Hiccups: From Acupuncture to Quantum Touch (Clay Jones) We don’t know for certain what causes hiccups, but we do understand a few things about them. At least 250 cures have been suggested, from pharmaceuticals to home remedies to “Quantum Touch” to homeopathy. Since hiccups usually resolve spontaneously, it’s easy to be fooled into thinking a treatment works.
TAM 2013 featured a workshop and a panel discussion on the topic of "woo" (pseudoscientific ideas and superstitious thinking) that exists in the martial arts community. It's a unique topic that had not been discussed at such length at TAM before. If this is piques your interest, have a look. The panel is about 45 minutes and the workshop (which unfortunately, is not the greatest video quality) is one and a half hours.
Doubtful News website posts evidence-based critiques of news of the paranormal, pseudoscience, health claims, and anomalies.
Here is a selection of the most important "doubtful" news stories of the past week.
It’s not magically harmonized water – just snake oil A company in New Zealand says it treats water with "standing waves" and then sells it as a supplemental treatment for a multitude of illnesses. The advocacy group Society for Science-Based Healthcare is on the case, filing an official complaint and telling the media, "It's just water!". The company is steadfast that it's "Science". Want to make a bet on science or snake oil?
Espanola police conclude “ghost” is the only possible explanation for an insect on the camera A New Mexico police office tells the media they are convinced there is a ghost captured on their surveillance camera footage. Even though it looks exactly like an out-of-focus insect crawling across the lens, it's a ghost, they say. Isn't this sort of embarrassing to admit that the police investigation stops there?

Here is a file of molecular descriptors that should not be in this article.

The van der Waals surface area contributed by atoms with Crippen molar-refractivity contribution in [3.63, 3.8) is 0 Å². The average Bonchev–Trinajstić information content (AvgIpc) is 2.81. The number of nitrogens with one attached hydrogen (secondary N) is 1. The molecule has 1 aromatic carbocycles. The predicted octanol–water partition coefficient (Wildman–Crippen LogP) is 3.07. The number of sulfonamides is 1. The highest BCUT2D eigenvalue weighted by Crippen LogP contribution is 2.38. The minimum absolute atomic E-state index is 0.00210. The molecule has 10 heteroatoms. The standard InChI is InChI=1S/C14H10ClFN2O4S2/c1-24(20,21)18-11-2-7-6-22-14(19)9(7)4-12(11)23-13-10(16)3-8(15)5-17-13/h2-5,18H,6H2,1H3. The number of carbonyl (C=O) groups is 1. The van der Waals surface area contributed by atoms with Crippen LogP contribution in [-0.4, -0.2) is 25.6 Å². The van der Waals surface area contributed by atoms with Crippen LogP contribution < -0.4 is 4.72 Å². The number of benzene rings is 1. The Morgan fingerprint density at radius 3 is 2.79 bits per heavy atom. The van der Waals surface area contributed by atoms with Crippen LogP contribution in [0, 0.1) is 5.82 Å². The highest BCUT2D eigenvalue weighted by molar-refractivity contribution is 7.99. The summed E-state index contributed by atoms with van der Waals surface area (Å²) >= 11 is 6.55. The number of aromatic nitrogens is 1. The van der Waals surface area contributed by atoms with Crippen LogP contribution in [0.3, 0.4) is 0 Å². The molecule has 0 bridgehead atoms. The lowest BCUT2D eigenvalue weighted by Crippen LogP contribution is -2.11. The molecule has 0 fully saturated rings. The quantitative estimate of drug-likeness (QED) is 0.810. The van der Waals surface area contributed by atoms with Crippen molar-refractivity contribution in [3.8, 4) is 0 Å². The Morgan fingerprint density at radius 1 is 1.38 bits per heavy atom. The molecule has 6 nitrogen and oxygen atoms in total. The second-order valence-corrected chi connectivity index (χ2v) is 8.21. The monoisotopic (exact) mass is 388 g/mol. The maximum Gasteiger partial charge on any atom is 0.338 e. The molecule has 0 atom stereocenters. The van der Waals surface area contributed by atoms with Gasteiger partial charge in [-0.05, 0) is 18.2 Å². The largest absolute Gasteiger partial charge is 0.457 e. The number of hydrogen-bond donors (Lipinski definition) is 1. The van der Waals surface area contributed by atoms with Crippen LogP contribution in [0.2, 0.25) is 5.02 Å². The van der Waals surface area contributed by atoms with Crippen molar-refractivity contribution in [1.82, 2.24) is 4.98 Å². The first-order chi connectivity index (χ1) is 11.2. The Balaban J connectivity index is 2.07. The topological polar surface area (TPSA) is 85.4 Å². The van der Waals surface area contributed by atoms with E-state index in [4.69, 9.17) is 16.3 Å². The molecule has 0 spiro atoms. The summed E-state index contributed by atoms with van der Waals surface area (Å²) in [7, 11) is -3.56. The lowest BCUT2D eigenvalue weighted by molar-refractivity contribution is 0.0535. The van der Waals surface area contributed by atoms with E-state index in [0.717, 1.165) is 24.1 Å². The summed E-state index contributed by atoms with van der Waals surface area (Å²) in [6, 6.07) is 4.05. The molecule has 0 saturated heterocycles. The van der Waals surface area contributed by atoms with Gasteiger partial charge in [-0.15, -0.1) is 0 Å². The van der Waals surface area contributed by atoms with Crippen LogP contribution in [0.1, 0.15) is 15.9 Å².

Footballer states he did not kill his friends to further his career Imagine this happening in the U.S. -- A sports star is accused of murdering his friends in a ritual sacrifice to improve his career and team chances of winning. And people really believe it! He has to publicly deny it. The locals in Ghana will remain suspicious until the two missing bodies are found.
FDA issues warning letters to companies marketing Ebola “cures” The US Food and Drug Authority issued warning letters to three companies who are selling "cures" to diseases including Ebola. The companies market essential oils, colloidal silver, and other preparations that have not been show to medically treat anything and are not FDA approved drugs. They've been told to quit the advertising as it's a violation of federal laws to make such a claim for an unapproved drug.
State Farm is there – dropping anti-vax spokesperson Schneider State Farm insurance company dropped an ad campaign featuring comedic actor Rob Schneider after receiving many complaints about how ridiculous it was for an insurance company (who supports vaccinations) to have an outspoken anti-vaccination ranter for their ads. Schneider, angry, pulled the "free speech" card. Well, State Farm did too. They have the right to fire him for promoting such ignorant nonsense.
By Sharon Hill
Do you do "skepticism"? You hear people say "I'm skeptical" all the time, using it to mean general doubt. But that's not what you mean, really. Skepticism is an approach to evaluating claims that emphasizes evidence and applies tools of science. Skepticism is most often applied to extraordinary claims – those that refute the current consensus view. In a nutshell (or as an elevator pitch), the Skeptical process considers evidence obtained by systematic observations and reason.
There are problems with the words “skeptic” and “skeptical” but they are what they are. We can choose to embrace that and work with it or come up with another word for utilizing evidence to evaluate extraordinary claims. Other words aren’t catching on but that shouldn’t stop us from advocating an evidence-based and rational approach.
I wrote the Media Guide to Skepticism for the public – whether that be journalists or anyone else curious about the use of the term "skepticism". It’s valuable to put your concepts on paper, hash out the details, find the common ground, and finalize the document. So, that’s what I did. Now I link people to it when they say "I'm a skeptic".